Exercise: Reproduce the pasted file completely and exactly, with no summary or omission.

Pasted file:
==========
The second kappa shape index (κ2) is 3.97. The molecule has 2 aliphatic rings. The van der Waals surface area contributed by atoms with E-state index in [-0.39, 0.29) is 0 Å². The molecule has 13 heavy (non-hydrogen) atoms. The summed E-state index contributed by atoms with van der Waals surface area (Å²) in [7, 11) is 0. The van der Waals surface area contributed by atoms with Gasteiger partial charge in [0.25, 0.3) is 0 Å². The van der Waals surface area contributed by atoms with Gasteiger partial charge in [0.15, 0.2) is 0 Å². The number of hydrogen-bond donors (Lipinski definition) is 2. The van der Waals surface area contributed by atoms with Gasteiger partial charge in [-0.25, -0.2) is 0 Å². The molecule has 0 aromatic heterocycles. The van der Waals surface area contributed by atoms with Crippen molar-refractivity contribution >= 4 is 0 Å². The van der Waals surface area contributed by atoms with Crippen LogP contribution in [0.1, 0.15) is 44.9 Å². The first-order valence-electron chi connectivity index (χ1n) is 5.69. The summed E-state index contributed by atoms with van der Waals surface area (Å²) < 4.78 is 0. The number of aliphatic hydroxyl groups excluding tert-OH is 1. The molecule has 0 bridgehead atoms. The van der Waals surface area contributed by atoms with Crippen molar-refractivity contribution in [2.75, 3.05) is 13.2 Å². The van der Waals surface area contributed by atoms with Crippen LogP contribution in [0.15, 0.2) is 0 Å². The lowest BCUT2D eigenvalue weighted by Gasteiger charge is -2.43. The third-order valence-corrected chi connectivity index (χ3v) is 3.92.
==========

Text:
The second kappa shape index (κ2) is 3.97. The molecule has 2 aliphatic rings. The van der Waals surface area contributed by atoms with E-state index in [-0.39, 0.29) is 0 Å². The molecule has 13 heavy (non-hydrogen) atoms. The summed E-state index contributed by atoms with van der Waals surface area (Å²) in [7, 11) is 0. The van der Waals surface area contributed by atoms with Gasteiger partial charge in [0.25, 0.3) is 0 Å². The van der Waals surface area contributed by atoms with Gasteiger partial charge in [0.15, 0.2) is 0 Å². The number of hydrogen-bond donors (Lipinski definition) is 2. The van der Waals surface area contributed by atoms with Gasteiger partial charge in [-0.25, -0.2) is 0 Å². The molecule has 0 aromatic heterocycles. The van der Waals surface area contributed by atoms with Crippen molar-refractivity contribution >= 4 is 0 Å². The van der Waals surface area contributed by atoms with Crippen LogP contribution in [0.1, 0.15) is 44.9 Å². The first-order valence-electron chi connectivity index (χ1n) is 5.69. The summed E-state index contributed by atoms with van der Waals surface area (Å²) < 4.78 is 0. The number of aliphatic hydroxyl groups excluding tert-OH is 1. The molecule has 0 bridgehead atoms. The van der Waals surface area contributed by atoms with Crippen molar-refractivity contribution in [2.75, 3.05) is 13.2 Å². The van der Waals surface area contributed by atoms with Crippen LogP contribution in [0.15, 0.2) is 0 Å². The lowest BCUT2D eigenvalue weighted by Gasteiger charge is -2.43. The third-order valence-corrected chi connectivity index (χ3v) is 3.92.